The CEO of coronavirus vaccine frontrunner Moderna shares why the biotech plans to make a flu vaccine, including a potential combo shot that would also prevent COVID-19 (MRNA)

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FILE PHOTO: A sign marks the headquarters of Moderna Therapeutics, which is developing a vaccine against the coronavirus disease (COVID-19), in Cambridge, Massachusetts, U.S., May 18, 2020.   REUTERS/Brian Snyder

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Moderna, a frontrunner in the race to create the first coronavirus vaccine, announced Thursday that it will start working on vaccines that can prevent the seasonal flu, expanding its research portfolio into a space dominated by pharmaceutical giants.

In an interview with Business Insider, Moderna CEO Stephane Bancel said the decision to enter the influenza market became “self-evident” after reviewing early results from elderly volunteers who took the company’s experimental coronavirus vaccine. 

That data showed older individuals who got the experimental shot generated high levels of neutralizing antibodies, or virus-fighting proteins that play a critical role in the body’s immune response. The data gave Bancel hope that Moderna can develop a more effective flu vaccine, he said.

Read more: There are 176 coronavirus vaccines in the works. Here’s how top drugmakers see the race for a cure playing out in 2020 and 2021 and when the first shots might be available.

Since its founding in 2010, Moderna has developed a unique approach to vaccines based on messenger RNA, or mRNA. While this platform is unproven, with no federally approved mRNA-based vaccines, it holds tremendous promise in its ability to quickly produce vaccine candidates. In the case of COVID-19, Moderna was the first drug company in the world to start human trials in March.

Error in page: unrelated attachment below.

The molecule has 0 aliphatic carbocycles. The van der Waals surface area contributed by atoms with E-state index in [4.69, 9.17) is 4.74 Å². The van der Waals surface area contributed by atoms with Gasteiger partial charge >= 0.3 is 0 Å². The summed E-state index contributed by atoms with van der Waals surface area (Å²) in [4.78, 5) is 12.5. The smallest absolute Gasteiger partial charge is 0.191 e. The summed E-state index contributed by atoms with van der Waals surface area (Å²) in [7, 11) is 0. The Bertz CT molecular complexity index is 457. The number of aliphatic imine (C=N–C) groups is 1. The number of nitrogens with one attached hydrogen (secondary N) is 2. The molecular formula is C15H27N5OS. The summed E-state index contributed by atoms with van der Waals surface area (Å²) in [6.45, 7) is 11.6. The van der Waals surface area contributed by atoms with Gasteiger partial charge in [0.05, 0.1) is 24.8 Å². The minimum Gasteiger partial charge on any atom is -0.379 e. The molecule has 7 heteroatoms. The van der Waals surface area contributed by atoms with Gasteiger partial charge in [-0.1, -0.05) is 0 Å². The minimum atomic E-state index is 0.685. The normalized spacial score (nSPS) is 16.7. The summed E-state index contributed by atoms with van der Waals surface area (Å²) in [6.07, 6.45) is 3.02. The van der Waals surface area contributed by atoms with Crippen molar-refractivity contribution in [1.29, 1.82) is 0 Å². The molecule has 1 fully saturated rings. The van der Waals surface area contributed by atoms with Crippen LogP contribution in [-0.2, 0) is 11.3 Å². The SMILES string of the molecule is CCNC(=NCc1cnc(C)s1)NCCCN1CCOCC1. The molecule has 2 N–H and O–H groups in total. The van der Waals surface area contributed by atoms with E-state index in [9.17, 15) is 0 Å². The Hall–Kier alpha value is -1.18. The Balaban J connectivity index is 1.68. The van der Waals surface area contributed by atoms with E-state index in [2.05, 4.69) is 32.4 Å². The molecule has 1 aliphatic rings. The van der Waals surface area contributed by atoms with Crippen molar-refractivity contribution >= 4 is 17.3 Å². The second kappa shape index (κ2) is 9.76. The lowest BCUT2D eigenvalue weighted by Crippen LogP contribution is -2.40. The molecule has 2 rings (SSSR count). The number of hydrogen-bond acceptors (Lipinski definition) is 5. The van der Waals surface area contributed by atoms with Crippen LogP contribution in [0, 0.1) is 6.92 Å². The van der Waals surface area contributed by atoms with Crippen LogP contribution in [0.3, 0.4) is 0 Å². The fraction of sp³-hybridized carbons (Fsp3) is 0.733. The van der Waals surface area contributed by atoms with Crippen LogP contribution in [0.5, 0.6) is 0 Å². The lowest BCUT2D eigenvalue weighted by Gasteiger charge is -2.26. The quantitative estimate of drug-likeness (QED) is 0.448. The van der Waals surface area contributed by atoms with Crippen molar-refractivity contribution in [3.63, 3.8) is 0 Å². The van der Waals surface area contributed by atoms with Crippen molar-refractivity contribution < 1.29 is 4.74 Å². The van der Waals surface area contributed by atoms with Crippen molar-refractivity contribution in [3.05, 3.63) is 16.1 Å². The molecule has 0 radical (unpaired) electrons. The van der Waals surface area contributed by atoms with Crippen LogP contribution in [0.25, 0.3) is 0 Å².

Bancel said he expects that advantage to help Moderna in developing a flu vaccine as well. Traditional vaccine methods require months of advance work to grow cells that a vaccine is based on, and scientists have to guess well in advance which flu strain to target.

“We have the ability to move very fast, which means we don’t have to use the strain that is guessed by the [World Health Organization] in February based on what happened last winter in Australia,” Bancel said. “We can have a very quick response time.”

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In part because researchers don’t always get the flu strains right, the seasonal flu vaccine typically is about 40% to 60% effective. Elderly people often get less protection from certain vaccines because they have a weaker immune response.

Bancel said he’s hopeful that a flu vaccine from Moderna would overcome both problems, and ultimately prove to be more effective than existing shots. That would position Moderna to take on pharmaceutical-industry heavyweights like GlaxoSmithKline and Sanofi that currently produce flu shots each year. Those companies are also among Moderna’s rivals in the coronavirus vaccine race.

Thinking further down the line, Bancel outlined a strategy of developing one shot that could protect against multiple diseases, including influenza, COVID-19, and potentially respiratory syncytial virus. Respiratory syncytial virus, or RSV, is common and usually causes symptoms similar to a cold. But in rare cases it can be far more severe, particularly in the elderly.

Read more: The untold story of Moderna as the biotech’s coronavirus vaccine faces a test that could make it one of the most consequential startups of all time

“You start to think about a respiratory vaccine for the elderly and for healthy young adults that could be game-changing …read more

Source:: Business Insider

      

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